Control panel eases farm work

Saturday July 20 2019

Papius Tumusingiize turns on the cens

Papius Tumusingiize turns on the censor as he explains its operation. Photo by Lominda Afedraru. 

By Lominda Afedraru

Agriculture is the oldest human industry, but it is certainly no stranger to technological change.
The industrial revolutions of the 19th and 20th centuries replaced handheld tools and horse-drawn ploughs with gasoline engines and chemical fertilisers, especially in the developed world.

Now we are on the verge of witnessing another fundamental shift in agriculture. This is due to a new industrial revolution and the upcoming technologies where agriculture engineering is leading to smart farming and precision agriculture.

Smart farming and precision agriculture involve the integration of advanced technologies into existing farming practices in order to increase production efficiency and the quality of agricultural products. As an added benefit, they also improve the quality of life for farm workers by reducing heavy labour and tedious tasks.

Just about every aspect of farming can benefit from technological advancements from planting and watering to crop health and harvesting, most of the current and impending agricultural technologies fall into three categories that are expected to become the pillars of the smart farm.

Robots, drones and sensors
They include autonomous use of robots, drones and sensors which are Internet based.

The sensor internet based technology is already being explored in Uganda at Makerere University Agricultural Research Institute Kabanyolo (MUARIK) farm by scientists who went to study in South Korea and are implementing their practical study experience.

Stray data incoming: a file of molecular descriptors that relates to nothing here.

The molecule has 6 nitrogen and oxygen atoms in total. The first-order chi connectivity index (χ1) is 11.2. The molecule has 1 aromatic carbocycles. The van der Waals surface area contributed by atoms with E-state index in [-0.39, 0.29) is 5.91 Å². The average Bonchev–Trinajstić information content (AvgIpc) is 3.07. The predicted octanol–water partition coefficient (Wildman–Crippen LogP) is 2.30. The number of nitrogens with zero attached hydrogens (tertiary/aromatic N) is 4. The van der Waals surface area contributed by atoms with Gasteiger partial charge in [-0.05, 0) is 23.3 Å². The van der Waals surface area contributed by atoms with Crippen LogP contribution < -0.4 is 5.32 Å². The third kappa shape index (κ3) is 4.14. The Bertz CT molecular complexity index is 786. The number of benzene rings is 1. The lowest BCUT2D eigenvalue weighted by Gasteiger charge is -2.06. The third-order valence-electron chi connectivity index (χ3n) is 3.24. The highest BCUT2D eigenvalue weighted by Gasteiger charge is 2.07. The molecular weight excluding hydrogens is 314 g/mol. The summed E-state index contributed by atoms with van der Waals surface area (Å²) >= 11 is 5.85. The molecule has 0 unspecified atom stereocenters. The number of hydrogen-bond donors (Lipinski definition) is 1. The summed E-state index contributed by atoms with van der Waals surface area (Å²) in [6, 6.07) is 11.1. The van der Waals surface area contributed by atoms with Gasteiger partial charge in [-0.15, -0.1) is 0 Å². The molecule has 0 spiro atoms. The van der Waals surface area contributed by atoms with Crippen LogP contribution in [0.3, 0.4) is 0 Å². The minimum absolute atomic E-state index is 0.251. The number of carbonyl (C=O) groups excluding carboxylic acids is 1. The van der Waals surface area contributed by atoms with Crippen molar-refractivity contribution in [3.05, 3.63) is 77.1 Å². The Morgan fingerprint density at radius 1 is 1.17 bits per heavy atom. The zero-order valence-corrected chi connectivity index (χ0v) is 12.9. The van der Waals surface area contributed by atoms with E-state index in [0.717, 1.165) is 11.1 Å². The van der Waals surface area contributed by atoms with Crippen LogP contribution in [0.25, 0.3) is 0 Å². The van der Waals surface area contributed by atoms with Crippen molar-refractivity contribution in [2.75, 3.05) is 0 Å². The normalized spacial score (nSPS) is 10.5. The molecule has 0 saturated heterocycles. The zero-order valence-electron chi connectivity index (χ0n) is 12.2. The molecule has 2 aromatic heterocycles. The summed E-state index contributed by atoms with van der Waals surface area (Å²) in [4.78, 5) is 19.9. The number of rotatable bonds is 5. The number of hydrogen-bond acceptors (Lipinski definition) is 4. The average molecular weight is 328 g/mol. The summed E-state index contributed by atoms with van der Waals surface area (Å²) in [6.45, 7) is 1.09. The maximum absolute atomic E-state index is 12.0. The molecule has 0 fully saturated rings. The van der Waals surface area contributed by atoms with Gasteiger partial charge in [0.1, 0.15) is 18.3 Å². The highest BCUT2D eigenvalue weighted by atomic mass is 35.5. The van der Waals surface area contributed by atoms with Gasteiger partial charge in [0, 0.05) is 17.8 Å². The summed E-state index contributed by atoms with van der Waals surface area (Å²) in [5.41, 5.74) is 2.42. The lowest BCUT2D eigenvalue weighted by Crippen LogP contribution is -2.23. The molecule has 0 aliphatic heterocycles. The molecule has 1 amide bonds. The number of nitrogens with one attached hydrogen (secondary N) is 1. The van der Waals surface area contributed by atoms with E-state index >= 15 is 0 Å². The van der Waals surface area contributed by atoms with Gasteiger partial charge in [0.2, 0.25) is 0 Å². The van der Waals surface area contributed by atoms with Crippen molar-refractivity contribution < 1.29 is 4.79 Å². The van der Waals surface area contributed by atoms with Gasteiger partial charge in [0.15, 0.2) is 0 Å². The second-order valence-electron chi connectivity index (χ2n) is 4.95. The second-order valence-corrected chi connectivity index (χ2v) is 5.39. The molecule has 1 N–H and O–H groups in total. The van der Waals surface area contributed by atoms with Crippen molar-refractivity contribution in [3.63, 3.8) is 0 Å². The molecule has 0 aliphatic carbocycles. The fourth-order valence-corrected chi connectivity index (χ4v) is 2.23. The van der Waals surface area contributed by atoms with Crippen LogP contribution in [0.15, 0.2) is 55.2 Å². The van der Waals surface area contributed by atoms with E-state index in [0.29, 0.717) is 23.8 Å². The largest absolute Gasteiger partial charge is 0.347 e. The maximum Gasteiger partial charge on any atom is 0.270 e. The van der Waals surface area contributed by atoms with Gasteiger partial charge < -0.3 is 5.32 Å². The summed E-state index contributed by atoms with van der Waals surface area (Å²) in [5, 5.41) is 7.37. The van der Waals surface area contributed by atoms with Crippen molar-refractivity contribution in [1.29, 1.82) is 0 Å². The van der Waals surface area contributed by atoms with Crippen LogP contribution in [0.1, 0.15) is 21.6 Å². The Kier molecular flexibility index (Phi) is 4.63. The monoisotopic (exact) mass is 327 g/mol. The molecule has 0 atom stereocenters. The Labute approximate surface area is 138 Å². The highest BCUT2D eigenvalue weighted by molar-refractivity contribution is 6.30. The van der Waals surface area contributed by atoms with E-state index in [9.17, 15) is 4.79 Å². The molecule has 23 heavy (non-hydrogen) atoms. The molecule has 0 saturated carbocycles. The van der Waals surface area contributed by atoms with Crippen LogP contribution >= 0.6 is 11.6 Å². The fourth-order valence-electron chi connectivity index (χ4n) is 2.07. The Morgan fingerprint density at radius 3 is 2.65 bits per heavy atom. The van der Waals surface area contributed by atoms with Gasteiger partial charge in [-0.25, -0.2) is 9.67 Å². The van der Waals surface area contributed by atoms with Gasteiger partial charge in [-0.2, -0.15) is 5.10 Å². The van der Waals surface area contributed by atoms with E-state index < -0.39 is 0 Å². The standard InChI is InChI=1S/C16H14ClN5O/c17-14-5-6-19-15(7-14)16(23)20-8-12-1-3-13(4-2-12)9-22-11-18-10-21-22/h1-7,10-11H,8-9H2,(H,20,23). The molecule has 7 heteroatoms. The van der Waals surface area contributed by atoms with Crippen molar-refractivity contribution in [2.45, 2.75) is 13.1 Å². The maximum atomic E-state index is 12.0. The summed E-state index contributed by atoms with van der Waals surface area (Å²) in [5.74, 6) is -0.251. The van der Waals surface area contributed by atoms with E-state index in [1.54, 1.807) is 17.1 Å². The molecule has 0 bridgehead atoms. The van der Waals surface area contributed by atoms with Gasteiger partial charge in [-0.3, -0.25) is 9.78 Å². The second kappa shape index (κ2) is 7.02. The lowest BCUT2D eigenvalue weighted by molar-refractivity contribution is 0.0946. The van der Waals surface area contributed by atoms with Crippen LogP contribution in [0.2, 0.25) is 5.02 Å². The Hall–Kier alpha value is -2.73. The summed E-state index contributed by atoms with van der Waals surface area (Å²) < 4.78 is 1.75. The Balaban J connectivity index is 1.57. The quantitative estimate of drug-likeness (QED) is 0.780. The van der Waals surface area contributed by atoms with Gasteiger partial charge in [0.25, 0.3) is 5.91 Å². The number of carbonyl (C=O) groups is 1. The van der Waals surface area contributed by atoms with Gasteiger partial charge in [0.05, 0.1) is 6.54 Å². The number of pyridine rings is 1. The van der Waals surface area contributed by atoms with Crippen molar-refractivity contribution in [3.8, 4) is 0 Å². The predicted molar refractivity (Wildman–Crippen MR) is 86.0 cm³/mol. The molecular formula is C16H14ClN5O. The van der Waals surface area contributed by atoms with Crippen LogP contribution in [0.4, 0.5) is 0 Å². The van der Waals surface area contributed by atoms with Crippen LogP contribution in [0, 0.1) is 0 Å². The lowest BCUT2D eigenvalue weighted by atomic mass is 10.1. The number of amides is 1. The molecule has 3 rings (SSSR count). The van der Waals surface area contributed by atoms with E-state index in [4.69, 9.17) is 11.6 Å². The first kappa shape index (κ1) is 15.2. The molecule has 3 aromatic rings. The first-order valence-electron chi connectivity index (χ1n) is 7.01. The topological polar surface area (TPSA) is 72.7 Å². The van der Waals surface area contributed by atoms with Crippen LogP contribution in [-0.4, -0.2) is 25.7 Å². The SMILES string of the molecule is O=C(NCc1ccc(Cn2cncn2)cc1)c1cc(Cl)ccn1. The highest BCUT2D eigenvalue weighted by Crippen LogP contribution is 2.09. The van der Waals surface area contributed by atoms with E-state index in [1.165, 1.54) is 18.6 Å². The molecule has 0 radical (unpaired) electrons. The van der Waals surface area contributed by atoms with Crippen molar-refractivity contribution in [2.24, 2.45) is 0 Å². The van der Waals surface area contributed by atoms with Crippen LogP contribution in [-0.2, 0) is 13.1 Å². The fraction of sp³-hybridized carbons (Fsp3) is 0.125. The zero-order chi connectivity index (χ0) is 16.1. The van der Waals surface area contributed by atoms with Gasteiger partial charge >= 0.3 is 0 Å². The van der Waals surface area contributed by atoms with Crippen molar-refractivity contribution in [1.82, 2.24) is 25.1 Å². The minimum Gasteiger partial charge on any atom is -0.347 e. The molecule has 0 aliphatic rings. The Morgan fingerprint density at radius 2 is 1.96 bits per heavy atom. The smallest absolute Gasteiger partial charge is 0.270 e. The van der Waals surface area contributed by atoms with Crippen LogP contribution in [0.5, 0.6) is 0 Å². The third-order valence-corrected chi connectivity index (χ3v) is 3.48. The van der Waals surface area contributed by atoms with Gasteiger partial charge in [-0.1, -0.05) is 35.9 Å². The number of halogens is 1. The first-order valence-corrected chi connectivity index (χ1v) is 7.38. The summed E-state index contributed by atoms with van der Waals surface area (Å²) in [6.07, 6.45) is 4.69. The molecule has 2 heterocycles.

They have set up a smart hydroponic farm which is internet control based and one of the important tools which controls the entire greenhouse farm is the control panel.

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How the panel works
Papius Tumusingiize, an expert in agricultural convergence technology, interacted with Seeds of Gold as he explains the function of the control panel in the growth process of tomatoes in a hydroponic greenhouse farm.

“The control panel contains electricity switches in an automatic mode and manual form. It contains fuses which protects the system and other sensors. This panel is designed to manage smart agriculture technology and its other function is to control the climate condition in the green house,” Tumusingiize noted.

It contains the data logger which obtains all the data about the entire climatic condition from the greenhouse and sends it to the computer.
Tumusingiize and team can operate it both manually and in automatic form as it is connected to censors which are in between the substrates including the mixed saw dust containing the plant food nutrient.

The machine is purchased from Sri Lanka and a farmer wishing to set up a smart hydroponic greenhouse must possess it because it is capable and responsible for reading the data in the green house. This will enable the farmer or hired expert to set up the right temperature and any other climatic condition for growth of the plants in order to obtain bumper harvest.
Under the automatic condition in case of any power shutdown, the panel will shut down automatically. However the manual operation is mainly applied for demonstration purposes for farmers and researchers who go to the farm for sensitisation.
Otherwise this will mean someone has to always be present to shut off the switches in case of any power outbreak.

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